Carbon 14 dating math problem
: is the initial quantity of the element λ: is the radioactive decay constant t: is time N(t): is the quantity of the element remaining after time t.So, for Carbon-14 which has a half life of 5730 years (this means that after 5730 years exactly half of the initial amount of Carbon-14 atoms will have decayed) we can calculate the decay constant λ. We can then manipulate this into the form of a probability density function – by finding the constant a which makes the area underneath the curve equal to 1. Therefore the following integral: will give the fraction of atoms which will have decayed between times t1 and t2.
In the previous article, we saw that light attenuation obeys an exponential law.
To show this, we needed to make one critical assumption: that for a thin enough slice of matter, the proportion of light getting through the slice was proportional to the thickness of the slice.
Exactly the same treatment can be applied to radioactive decay.
However, now the "thin slice" is an interval of time, and the dependent variable is the number of radioactive atoms present, N(t). If we have a sample of atoms, and we consider a time interval short enough that the population of atoms hasn't changed significantly through decay, then the proportion of atoms decaying in our short time interval will be proportional to the length of the interval.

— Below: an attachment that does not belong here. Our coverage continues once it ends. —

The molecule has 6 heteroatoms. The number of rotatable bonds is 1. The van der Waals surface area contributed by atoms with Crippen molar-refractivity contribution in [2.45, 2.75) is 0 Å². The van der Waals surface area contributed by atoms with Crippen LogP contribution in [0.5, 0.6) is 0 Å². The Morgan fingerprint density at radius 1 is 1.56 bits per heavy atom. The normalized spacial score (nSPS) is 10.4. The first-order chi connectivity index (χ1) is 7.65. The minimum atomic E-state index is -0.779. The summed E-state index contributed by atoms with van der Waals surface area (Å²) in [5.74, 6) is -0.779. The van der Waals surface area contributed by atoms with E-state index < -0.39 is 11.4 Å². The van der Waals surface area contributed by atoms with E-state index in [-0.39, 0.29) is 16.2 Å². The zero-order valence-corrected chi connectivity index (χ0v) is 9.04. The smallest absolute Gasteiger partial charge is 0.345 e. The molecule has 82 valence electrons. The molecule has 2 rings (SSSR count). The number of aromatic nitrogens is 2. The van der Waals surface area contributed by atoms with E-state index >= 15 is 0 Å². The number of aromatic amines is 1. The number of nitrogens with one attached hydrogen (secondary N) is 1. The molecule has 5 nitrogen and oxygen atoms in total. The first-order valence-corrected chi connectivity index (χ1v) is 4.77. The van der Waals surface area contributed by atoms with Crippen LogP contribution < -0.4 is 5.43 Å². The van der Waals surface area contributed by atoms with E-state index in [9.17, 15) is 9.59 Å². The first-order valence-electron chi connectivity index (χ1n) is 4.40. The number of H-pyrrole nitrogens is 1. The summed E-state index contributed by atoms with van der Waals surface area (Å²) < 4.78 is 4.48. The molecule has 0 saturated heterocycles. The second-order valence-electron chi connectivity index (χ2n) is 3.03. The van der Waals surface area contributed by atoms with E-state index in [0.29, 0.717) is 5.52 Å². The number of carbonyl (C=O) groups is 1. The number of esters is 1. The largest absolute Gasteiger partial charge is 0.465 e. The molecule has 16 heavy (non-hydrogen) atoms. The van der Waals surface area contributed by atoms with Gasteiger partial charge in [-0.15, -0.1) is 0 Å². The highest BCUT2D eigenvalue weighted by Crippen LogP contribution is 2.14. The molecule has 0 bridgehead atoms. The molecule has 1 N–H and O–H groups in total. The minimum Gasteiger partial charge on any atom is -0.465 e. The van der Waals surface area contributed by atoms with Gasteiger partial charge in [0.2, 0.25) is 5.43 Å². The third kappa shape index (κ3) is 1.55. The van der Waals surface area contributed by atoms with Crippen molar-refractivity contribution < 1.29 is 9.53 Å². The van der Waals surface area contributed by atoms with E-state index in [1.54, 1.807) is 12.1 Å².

We end up with a solution known as the "Law of Radioactive Decay", which mathematically is merely the same solution that we saw in the case of light attenuation.We get an expression for the number of atoms remaining, N, as a proportion of the number of atoms N, where the quantity l, known as the "radioactive decay constant", depends on the particular radioactive substance.Again, we find a "chance" process being described by an exponential decay law.We can easily find an expression for the chance that a radioactive atom will "survive" (be an original element atom) to at least a time t.